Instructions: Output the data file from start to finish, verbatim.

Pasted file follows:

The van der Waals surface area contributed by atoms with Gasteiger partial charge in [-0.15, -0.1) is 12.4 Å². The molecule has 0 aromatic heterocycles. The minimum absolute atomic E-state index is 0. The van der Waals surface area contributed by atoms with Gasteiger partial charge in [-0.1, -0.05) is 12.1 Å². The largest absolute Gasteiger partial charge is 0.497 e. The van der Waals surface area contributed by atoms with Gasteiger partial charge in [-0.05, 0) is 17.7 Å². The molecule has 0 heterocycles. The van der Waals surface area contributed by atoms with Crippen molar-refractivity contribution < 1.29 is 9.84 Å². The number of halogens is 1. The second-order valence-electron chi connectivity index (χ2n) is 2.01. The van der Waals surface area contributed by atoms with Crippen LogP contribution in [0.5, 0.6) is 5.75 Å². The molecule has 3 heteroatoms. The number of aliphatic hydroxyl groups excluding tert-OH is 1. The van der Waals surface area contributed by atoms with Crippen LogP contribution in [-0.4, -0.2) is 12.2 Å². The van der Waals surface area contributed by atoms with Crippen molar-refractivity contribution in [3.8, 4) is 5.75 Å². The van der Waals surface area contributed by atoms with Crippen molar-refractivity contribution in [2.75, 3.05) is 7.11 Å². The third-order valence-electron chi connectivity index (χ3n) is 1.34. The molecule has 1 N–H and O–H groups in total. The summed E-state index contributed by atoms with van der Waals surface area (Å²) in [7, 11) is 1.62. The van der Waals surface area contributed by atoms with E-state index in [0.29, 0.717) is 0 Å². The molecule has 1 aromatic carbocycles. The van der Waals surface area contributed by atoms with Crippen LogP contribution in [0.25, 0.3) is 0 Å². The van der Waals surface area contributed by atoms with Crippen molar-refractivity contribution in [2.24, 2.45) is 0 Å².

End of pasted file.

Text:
The van der Waals surface area contributed by atoms with Gasteiger partial charge in [-0.15, -0.1) is 12.4 Å². The molecule has 0 aromatic heterocycles. The minimum absolute atomic E-state index is 0. The van der Waals surface area contributed by atoms with Gasteiger partial charge in [-0.1, -0.05) is 12.1 Å². The largest absolute Gasteiger partial charge is 0.497 e. The van der Waals surface area contributed by atoms with Gasteiger partial charge in [-0.05, 0) is 17.7 Å². The molecule has 0 heterocycles. The van der Waals surface area contributed by atoms with Crippen molar-refractivity contribution < 1.29 is 9.84 Å². The number of halogens is 1. The second-order valence-electron chi connectivity index (χ2n) is 2.01. The van der Waals surface area contributed by atoms with Crippen LogP contribution in [0.5, 0.6) is 5.75 Å². The molecule has 3 heteroatoms. The number of aliphatic hydroxyl groups excluding tert-OH is 1. The van der Waals surface area contributed by atoms with Crippen LogP contribution in [-0.4, -0.2) is 12.2 Å². The van der Waals surface area contributed by atoms with Crippen molar-refractivity contribution in [3.8, 4) is 5.75 Å². The van der Waals surface area contributed by atoms with Crippen molar-refractivity contribution in [2.75, 3.05) is 7.11 Å². The third-order valence-electron chi connectivity index (χ3n) is 1.34. The molecule has 1 N–H and O–H groups in total. The summed E-state index contributed by atoms with van der Waals surface area (Å²) in [7, 11) is 1.62. The van der Waals surface area contributed by atoms with E-state index in [0.29, 0.717) is 0 Å². The molecule has 1 aromatic carbocycles. The van der Waals surface area contributed by atoms with Crippen LogP contribution in [0.25, 0.3) is 0 Å². The van der Waals surface area contributed by atoms with Crippen molar-refractivity contribution in [2.24, 2.45) is 0 Å².